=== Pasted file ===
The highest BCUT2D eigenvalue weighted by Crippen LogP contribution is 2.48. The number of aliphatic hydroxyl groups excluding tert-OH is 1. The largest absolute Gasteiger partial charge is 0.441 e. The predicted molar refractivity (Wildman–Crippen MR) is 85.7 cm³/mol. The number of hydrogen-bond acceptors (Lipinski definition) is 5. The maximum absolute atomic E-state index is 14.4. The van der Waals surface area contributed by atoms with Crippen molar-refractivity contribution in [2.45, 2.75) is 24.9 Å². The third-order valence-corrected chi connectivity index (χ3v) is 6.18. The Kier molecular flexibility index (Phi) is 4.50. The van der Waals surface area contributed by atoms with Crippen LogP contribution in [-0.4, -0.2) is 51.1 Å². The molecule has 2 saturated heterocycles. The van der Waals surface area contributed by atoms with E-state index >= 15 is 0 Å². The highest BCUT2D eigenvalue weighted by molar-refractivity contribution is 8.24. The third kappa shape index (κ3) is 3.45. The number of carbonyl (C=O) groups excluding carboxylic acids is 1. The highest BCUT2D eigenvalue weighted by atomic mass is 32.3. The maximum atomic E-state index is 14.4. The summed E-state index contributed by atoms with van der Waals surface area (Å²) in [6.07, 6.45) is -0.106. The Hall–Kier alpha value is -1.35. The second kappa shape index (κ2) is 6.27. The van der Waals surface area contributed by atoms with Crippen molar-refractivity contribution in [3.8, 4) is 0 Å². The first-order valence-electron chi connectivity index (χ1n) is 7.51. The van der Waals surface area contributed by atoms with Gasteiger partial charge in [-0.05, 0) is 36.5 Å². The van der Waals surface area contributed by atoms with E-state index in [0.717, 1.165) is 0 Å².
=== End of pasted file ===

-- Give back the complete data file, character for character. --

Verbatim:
The highest BCUT2D eigenvalue weighted by Crippen LogP contribution is 2.48. The number of aliphatic hydroxyl groups excluding tert-OH is 1. The largest absolute Gasteiger partial charge is 0.441 e. The predicted molar refractivity (Wildman–Crippen MR) is 85.7 cm³/mol. The number of hydrogen-bond acceptors (Lipinski definition) is 5. The maximum absolute atomic E-state index is 14.4. The van der Waals surface area contributed by atoms with Crippen molar-refractivity contribution in [2.45, 2.75) is 24.9 Å². The third-order valence-corrected chi connectivity index (χ3v) is 6.18. The Kier molecular flexibility index (Phi) is 4.50. The van der Waals surface area contributed by atoms with Crippen LogP contribution in [-0.4, -0.2) is 51.1 Å². The molecule has 2 saturated heterocycles. The van der Waals surface area contributed by atoms with E-state index >= 15 is 0 Å². The highest BCUT2D eigenvalue weighted by molar-refractivity contribution is 8.24. The third kappa shape index (κ3) is 3.45. The number of carbonyl (C=O) groups excluding carboxylic acids is 1. The highest BCUT2D eigenvalue weighted by atomic mass is 32.3. The maximum atomic E-state index is 14.4. The summed E-state index contributed by atoms with van der Waals surface area (Å²) in [6.07, 6.45) is -0.106. The Hall–Kier alpha value is -1.35. The second kappa shape index (κ2) is 6.27. The van der Waals surface area contributed by atoms with Crippen molar-refractivity contribution in [3.8, 4) is 0 Å². The first-order valence-electron chi connectivity index (χ1n) is 7.51. The van der Waals surface area contributed by atoms with Gasteiger partial charge in [-0.05, 0) is 36.5 Å². The van der Waals surface area contributed by atoms with E-state index in [0.717, 1.165) is 0 Å².